Chinese professor will retire after 32 years

By Rebecca Wu

George Chao, associate professor in the department of East Asian Languages and Civilizations, will officially retire January 1 after over 32 years at the U of C. Chao, who recently stepped down from his position as director of the Chinese language department earlier this quarter, is retiring because he believes it is time to let the younger generation take over.

“Tenured faculty has no retirement age limitations. If you don’t retire, young people can never get promoted,” Chao said.

After his retirement, Chao hopes the new leadership can develop new visions for the department. He wants to see improvements in both the Chinese program and the foreign language department as a whole.

“I hope that the University doesn’t treat the language teaching groups as second-class citizens,” Chao said. “I hope we would have academic conscience. Before we increase the number of students, we must increase personnel.”

Chao was initially invited by the University to reorganize the Chinese program. He was given a free hand to control how the program was run, and gradually, the administration became more involved in the design of the teaching program.

“Some don’t know how to teach Chinese as a foreign language. They tell you to increase class size but do not give enough financial support to hire qualified teachers,” Chao said. “They want to use more TAs instead of qualified language instructors. I have nothing against using TAs, but they need to be trained.”

Chao believes treating every foreign language in the same way accomplishes nothing. Each language is unique, so quality instruction also needs to be tailored.

Chao said that the administration thinks that because someone is a native speaker, he or she is qualified to teach. “It is an insult to our profession because teaching a foreign language is an independent discipline now,” he said. “Also, we have to recognize that different languages have individual special characteristics. For example, the Chinese language has tones.”

Chao hopes that the future leaders of the department will follow his lead. “Don’t just follow the fashionable trend of language teaching and learning theories,” he said. “It has to be proven which can produce better results. There is no such one way; there is a need to tailor for the classroom individually.”

“The decision-makers on the hierarchy cannot force all the languages to be taught the same way,” said Chao, who has fought hard against bureaucratic encroachment into teaching.

Chao requires his students to learn standard Chinese with dutiful pronunciation, accuracy, and stress patterns, to uphold Chicago’s reputation and to refine students’ ability to speak intelligently in the Chinese language.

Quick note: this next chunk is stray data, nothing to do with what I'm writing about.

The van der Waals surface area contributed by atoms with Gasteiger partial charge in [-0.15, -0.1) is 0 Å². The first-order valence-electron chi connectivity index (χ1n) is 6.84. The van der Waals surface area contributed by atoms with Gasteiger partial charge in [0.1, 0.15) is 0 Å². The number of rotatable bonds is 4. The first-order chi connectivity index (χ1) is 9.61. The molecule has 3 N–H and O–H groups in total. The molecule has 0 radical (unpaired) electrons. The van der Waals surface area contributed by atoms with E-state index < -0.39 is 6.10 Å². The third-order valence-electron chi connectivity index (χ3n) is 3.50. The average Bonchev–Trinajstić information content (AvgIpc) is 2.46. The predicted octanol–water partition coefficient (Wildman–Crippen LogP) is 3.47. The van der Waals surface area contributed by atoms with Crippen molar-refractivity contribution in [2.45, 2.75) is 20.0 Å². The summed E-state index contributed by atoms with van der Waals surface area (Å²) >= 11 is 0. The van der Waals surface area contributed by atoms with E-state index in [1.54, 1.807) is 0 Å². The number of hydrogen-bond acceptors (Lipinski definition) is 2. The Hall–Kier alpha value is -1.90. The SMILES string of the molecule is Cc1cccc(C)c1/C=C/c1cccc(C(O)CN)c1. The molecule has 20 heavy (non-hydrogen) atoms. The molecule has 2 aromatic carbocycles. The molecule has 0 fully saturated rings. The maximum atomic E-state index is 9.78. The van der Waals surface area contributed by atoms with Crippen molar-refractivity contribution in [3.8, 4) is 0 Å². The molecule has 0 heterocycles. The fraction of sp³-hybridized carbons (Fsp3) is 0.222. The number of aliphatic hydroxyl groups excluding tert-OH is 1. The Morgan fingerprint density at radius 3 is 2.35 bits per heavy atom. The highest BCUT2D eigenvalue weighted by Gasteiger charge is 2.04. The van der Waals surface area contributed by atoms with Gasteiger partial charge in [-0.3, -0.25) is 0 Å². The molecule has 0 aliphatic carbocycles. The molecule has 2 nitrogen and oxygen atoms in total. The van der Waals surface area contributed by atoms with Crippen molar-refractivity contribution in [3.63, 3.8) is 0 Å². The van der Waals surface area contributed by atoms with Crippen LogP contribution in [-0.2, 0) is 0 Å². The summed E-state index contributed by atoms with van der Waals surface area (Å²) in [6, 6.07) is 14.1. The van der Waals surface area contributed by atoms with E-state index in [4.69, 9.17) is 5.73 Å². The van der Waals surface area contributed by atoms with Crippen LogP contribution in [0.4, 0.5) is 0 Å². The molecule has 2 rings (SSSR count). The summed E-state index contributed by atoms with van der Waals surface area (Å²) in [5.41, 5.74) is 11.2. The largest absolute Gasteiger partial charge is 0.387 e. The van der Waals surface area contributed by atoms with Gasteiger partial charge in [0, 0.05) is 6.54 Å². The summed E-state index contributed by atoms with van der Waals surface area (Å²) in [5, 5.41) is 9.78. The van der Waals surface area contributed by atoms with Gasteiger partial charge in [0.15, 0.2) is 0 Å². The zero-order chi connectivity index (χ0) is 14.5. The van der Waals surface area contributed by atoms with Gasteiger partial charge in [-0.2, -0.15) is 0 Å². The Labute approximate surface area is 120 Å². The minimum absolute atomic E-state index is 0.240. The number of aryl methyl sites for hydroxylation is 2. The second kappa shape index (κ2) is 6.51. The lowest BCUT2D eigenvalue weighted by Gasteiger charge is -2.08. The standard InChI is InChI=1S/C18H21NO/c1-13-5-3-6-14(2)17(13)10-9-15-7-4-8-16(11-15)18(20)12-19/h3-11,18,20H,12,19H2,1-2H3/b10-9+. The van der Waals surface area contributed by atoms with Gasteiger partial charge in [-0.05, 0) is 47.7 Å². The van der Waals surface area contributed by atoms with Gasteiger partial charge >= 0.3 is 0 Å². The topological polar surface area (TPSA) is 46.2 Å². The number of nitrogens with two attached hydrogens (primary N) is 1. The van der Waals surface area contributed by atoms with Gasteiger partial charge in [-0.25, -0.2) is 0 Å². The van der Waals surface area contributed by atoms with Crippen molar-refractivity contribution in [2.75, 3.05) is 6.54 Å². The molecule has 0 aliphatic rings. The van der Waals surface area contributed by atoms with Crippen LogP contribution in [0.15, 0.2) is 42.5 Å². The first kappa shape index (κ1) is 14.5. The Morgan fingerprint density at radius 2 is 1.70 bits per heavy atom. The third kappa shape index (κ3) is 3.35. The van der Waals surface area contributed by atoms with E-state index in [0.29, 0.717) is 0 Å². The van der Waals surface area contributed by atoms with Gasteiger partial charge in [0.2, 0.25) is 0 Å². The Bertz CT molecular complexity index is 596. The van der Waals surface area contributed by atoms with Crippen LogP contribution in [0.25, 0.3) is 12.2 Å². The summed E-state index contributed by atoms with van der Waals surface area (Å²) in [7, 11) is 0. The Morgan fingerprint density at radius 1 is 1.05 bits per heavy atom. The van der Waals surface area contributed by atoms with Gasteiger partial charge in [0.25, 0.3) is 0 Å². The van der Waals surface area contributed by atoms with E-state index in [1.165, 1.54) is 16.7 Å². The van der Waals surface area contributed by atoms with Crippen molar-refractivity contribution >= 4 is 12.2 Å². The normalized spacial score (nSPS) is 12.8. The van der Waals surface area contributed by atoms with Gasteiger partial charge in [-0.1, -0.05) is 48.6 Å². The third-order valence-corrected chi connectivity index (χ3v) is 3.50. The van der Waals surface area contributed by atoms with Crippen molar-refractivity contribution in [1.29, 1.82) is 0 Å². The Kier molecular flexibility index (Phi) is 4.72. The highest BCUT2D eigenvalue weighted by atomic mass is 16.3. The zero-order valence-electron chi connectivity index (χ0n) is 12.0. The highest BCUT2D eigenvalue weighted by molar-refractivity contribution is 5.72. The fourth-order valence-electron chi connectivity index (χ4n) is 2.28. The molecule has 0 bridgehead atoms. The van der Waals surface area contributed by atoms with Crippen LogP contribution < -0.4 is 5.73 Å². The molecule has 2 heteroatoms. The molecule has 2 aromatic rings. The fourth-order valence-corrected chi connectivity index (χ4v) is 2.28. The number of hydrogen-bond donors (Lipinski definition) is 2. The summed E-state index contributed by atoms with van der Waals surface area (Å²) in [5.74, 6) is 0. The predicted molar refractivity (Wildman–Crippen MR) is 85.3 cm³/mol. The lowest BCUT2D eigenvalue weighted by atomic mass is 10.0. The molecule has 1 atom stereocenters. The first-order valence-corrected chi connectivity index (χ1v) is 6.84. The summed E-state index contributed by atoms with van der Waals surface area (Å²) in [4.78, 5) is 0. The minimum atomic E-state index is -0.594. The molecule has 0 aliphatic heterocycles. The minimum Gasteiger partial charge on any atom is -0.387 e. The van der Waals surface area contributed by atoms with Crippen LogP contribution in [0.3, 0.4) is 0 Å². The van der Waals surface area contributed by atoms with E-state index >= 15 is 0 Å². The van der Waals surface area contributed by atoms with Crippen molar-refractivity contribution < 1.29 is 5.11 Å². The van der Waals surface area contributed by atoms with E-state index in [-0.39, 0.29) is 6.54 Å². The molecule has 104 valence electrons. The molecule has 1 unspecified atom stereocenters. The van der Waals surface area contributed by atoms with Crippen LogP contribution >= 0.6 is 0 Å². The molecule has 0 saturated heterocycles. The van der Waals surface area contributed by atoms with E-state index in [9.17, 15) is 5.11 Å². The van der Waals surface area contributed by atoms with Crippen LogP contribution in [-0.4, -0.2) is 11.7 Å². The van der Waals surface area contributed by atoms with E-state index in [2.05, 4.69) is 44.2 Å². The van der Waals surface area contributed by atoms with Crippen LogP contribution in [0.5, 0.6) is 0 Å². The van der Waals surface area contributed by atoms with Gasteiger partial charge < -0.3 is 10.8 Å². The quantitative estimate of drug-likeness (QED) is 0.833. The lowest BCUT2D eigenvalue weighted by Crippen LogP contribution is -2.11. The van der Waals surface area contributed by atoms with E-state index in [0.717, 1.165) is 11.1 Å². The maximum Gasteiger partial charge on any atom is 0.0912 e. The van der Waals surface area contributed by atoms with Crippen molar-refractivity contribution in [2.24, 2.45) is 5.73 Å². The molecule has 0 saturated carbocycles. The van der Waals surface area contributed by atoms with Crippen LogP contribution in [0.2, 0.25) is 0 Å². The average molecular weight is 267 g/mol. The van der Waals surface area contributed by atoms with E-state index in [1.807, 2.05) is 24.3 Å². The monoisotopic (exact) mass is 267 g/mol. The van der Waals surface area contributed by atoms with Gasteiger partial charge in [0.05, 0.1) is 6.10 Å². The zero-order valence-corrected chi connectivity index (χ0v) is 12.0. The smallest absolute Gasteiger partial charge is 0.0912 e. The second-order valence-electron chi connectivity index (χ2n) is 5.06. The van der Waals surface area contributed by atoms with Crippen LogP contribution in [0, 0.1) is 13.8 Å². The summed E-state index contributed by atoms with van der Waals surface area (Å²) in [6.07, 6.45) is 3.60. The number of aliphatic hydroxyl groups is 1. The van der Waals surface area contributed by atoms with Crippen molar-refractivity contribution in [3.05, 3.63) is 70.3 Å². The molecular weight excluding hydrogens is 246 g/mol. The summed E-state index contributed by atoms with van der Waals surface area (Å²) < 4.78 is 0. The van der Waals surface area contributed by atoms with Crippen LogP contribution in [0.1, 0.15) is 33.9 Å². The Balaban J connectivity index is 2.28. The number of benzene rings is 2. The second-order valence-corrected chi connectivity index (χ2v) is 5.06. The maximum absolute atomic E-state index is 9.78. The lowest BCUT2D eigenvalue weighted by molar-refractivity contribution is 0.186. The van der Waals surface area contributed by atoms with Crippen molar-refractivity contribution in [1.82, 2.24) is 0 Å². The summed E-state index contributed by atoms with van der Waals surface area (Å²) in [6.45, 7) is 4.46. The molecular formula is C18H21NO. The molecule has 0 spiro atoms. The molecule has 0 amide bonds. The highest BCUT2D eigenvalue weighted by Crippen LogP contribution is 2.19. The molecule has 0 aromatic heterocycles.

“I am very happy that my Mandarin was developed in such a way as to allow me to discuss very intellectual and complex subjects,” said Jay Monteverde, one of Chao’s former students and a graduate of the College (A.B. ’01).

“But on the other hand, I wish Professor Chao could have equally emphasized the ability to speak ‘street’ Mandarin and learn slang or colloquialisms that, although not necessarily grammatically correct, reflect modern life and the feeling of really living in Beijing or Taipei,” Monteverde said.

Chinese has over 100 dialects, but Beijing Mandarin has been deemed the standard of what the majority of Chinese people speak. “Studying other dialects is fine linguistically, but to use it as a tool to reach a majority, you have to have a standard,” Chao said.

Students studying Chinese enroll as either “true beginners”, having no experience with the language at all, or “partial beginners.”

“I coined the term ‘partial beginner’ as all those who speak the language at home with or without dialectal accents but cannot read or write,” Chao explained.

Although teaching students with no prior background in the Chinese language has its challenges, Chao thinks it is even more difficult to correct the old habits of those who already speak the language.

“It is hard to change the pronunciation for partial beginners, but not impossible. That is why we have such a good reputation,” Chao said. “If the tones and pronunciation could not have a solid foundation, it’ll be so difficult to re-learn it.”

Chao’s strict instruction coupled with Chicago’s curriculum has been well received and appreciated, but not without criticism.

“The focus on ‘sophistication’ and being able to speak intellectually instead of just conversationally was very good,” said Monteverde, after two years of Chinese with Chao. “I have been able to interpret for new immigrants from China and translate the most complex immigration laws into Chinese thanks to the Chicago curriculum. But I cannot get through a conversation on everyday topics.”

During retirement, Chao plans to relax, re-strengthen his body, and revel in being a proud new grandfather. In addition, he will reflect on his career as a professor and is considering writing about his teaching experiences.

“Some students see me as a teacher, friend, or as a fatherlike figure. When they have joys and pains, sometimes they come to me. Sometimes, they see me for some guidance,” Chao said. “I am not a fun person myself, but that makes me feel fun, and makes me feel joy.”